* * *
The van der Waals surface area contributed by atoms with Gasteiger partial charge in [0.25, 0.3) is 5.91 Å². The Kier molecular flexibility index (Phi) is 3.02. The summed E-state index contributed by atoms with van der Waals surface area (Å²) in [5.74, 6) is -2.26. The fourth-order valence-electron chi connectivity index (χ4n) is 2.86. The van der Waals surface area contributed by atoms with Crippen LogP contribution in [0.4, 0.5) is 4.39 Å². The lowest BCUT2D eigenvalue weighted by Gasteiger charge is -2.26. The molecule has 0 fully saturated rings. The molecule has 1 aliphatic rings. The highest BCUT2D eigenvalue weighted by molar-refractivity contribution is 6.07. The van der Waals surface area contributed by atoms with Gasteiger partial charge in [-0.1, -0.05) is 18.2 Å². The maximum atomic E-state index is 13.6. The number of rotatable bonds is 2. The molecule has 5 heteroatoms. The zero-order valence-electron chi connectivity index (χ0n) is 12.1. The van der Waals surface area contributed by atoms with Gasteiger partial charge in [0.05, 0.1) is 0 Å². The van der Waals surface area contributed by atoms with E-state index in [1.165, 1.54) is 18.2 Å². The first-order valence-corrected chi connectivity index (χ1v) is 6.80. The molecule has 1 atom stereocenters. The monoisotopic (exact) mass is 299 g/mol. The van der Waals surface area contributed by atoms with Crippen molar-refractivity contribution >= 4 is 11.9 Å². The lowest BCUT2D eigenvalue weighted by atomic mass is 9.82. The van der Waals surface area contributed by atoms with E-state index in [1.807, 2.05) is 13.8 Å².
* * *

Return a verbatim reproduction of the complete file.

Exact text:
The van der Waals surface area contributed by atoms with Gasteiger partial charge in [0.25, 0.3) is 5.91 Å². The Kier molecular flexibility index (Phi) is 3.02. The summed E-state index contributed by atoms with van der Waals surface area (Å²) in [5.74, 6) is -2.26. The fourth-order valence-electron chi connectivity index (χ4n) is 2.86. The van der Waals surface area contributed by atoms with Crippen LogP contribution in [0.4, 0.5) is 4.39 Å². The lowest BCUT2D eigenvalue weighted by Gasteiger charge is -2.26. The molecule has 0 fully saturated rings. The molecule has 1 aliphatic rings. The highest BCUT2D eigenvalue weighted by molar-refractivity contribution is 6.07. The van der Waals surface area contributed by atoms with Gasteiger partial charge in [-0.1, -0.05) is 18.2 Å². The maximum atomic E-state index is 13.6. The number of rotatable bonds is 2. The molecule has 5 heteroatoms. The zero-order valence-electron chi connectivity index (χ0n) is 12.1. The van der Waals surface area contributed by atoms with Gasteiger partial charge in [0.05, 0.1) is 0 Å². The van der Waals surface area contributed by atoms with E-state index in [1.165, 1.54) is 18.2 Å². The first-order valence-corrected chi connectivity index (χ1v) is 6.80. The molecule has 1 atom stereocenters. The monoisotopic (exact) mass is 299 g/mol. The van der Waals surface area contributed by atoms with Crippen molar-refractivity contribution >= 4 is 11.9 Å². The lowest BCUT2D eigenvalue weighted by atomic mass is 9.82. The van der Waals surface area contributed by atoms with E-state index in [1.807, 2.05) is 13.8 Å².